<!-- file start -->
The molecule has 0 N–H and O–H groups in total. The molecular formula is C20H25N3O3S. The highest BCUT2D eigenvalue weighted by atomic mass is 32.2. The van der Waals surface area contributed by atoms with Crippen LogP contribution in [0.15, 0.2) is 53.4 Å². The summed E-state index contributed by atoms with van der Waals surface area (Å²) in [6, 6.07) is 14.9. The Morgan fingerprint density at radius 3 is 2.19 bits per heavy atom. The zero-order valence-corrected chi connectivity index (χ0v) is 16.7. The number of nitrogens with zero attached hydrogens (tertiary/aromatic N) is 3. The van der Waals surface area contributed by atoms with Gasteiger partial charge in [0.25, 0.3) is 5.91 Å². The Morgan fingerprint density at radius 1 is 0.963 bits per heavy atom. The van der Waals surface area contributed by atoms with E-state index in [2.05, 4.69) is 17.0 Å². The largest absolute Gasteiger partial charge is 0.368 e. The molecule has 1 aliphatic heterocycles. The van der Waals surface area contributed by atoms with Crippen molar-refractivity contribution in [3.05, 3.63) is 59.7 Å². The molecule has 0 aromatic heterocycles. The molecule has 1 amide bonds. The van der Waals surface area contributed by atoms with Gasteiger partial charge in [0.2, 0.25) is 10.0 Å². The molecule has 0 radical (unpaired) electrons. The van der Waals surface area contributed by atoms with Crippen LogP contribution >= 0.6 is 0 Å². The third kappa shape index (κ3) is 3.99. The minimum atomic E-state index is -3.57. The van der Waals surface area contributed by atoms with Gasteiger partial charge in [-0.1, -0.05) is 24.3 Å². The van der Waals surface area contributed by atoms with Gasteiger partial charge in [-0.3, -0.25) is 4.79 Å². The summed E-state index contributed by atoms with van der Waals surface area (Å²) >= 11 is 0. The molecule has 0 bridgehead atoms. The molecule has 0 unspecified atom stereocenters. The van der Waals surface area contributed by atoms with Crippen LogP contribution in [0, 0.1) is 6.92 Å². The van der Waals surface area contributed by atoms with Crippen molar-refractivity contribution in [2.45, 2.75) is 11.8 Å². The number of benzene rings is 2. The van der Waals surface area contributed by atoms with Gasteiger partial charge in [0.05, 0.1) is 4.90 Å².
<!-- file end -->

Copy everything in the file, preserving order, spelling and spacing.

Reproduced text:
The molecule has 0 N–H and O–H groups in total. The molecular formula is C20H25N3O3S. The highest BCUT2D eigenvalue weighted by atomic mass is 32.2. The van der Waals surface area contributed by atoms with Crippen LogP contribution in [0.15, 0.2) is 53.4 Å². The summed E-state index contributed by atoms with van der Waals surface area (Å²) in [6, 6.07) is 14.9. The Morgan fingerprint density at radius 3 is 2.19 bits per heavy atom. The zero-order valence-corrected chi connectivity index (χ0v) is 16.7. The number of nitrogens with zero attached hydrogens (tertiary/aromatic N) is 3. The van der Waals surface area contributed by atoms with Gasteiger partial charge in [0.25, 0.3) is 5.91 Å². The Morgan fingerprint density at radius 1 is 0.963 bits per heavy atom. The van der Waals surface area contributed by atoms with E-state index in [2.05, 4.69) is 17.0 Å². The largest absolute Gasteiger partial charge is 0.368 e. The molecule has 1 aliphatic heterocycles. The van der Waals surface area contributed by atoms with Crippen molar-refractivity contribution in [3.05, 3.63) is 59.7 Å². The molecule has 0 aromatic heterocycles. The molecule has 1 amide bonds. The van der Waals surface area contributed by atoms with Gasteiger partial charge in [0.2, 0.25) is 10.0 Å². The molecule has 0 radical (unpaired) electrons. The van der Waals surface area contributed by atoms with Crippen LogP contribution >= 0.6 is 0 Å². The third kappa shape index (κ3) is 3.99. The minimum atomic E-state index is -3.57. The van der Waals surface area contributed by atoms with Gasteiger partial charge in [-0.1, -0.05) is 24.3 Å². The van der Waals surface area contributed by atoms with Gasteiger partial charge in [-0.3, -0.25) is 4.79 Å². The summed E-state index contributed by atoms with van der Waals surface area (Å²) >= 11 is 0. The molecule has 0 bridgehead atoms. The molecule has 0 unspecified atom stereocenters. The van der Waals surface area contributed by atoms with Crippen LogP contribution in [0, 0.1) is 6.92 Å². The van der Waals surface area contributed by atoms with Crippen molar-refractivity contribution in [2.45, 2.75) is 11.8 Å². The number of benzene rings is 2. The van der Waals surface area contributed by atoms with Gasteiger partial charge in [0.05, 0.1) is 4.90 Å².